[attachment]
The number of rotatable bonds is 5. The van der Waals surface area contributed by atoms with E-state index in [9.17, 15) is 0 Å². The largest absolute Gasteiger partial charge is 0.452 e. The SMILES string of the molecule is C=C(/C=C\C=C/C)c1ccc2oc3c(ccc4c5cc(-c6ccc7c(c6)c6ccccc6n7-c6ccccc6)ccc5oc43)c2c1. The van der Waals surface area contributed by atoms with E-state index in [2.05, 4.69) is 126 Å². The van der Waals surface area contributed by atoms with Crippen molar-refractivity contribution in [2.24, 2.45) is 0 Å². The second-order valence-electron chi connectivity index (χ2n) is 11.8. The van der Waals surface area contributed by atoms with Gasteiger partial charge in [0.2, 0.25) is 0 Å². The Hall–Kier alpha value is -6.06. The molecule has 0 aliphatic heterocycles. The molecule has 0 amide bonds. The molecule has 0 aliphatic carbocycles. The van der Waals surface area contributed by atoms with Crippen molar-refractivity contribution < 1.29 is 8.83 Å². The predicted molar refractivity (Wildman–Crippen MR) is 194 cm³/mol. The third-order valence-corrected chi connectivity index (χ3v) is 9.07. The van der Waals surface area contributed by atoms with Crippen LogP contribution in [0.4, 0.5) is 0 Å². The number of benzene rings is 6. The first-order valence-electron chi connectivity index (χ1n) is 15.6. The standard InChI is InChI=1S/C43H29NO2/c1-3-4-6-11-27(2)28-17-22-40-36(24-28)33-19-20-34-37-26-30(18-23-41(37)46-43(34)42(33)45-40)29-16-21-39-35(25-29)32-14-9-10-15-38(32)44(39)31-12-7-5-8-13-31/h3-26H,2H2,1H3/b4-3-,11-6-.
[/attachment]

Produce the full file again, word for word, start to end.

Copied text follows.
The number of rotatable bonds is 5. The van der Waals surface area contributed by atoms with E-state index in [9.17, 15) is 0 Å². The largest absolute Gasteiger partial charge is 0.452 e. The SMILES string of the molecule is C=C(/C=C\C=C/C)c1ccc2oc3c(ccc4c5cc(-c6ccc7c(c6)c6ccccc6n7-c6ccccc6)ccc5oc43)c2c1. The van der Waals surface area contributed by atoms with E-state index in [2.05, 4.69) is 126 Å². The van der Waals surface area contributed by atoms with Crippen molar-refractivity contribution in [2.24, 2.45) is 0 Å². The second-order valence-electron chi connectivity index (χ2n) is 11.8. The van der Waals surface area contributed by atoms with Gasteiger partial charge in [0.2, 0.25) is 0 Å². The Hall–Kier alpha value is -6.06. The molecule has 0 aliphatic heterocycles. The molecule has 0 amide bonds. The molecule has 0 aliphatic carbocycles. The van der Waals surface area contributed by atoms with Crippen molar-refractivity contribution < 1.29 is 8.83 Å². The predicted molar refractivity (Wildman–Crippen MR) is 194 cm³/mol. The third-order valence-corrected chi connectivity index (χ3v) is 9.07. The van der Waals surface area contributed by atoms with Crippen LogP contribution in [0.4, 0.5) is 0 Å². The number of benzene rings is 6. The first-order valence-electron chi connectivity index (χ1n) is 15.6. The standard InChI is InChI=1S/C43H29NO2/c1-3-4-6-11-27(2)28-17-22-40-36(24-28)33-19-20-34-37-26-30(18-23-41(37)46-43(34)42(33)45-40)29-16-21-39-35(25-29)32-14-9-10-15-38(32)44(39)31-12-7-5-8-13-31/h3-26H,2H2,1H3/b4-3-,11-6-.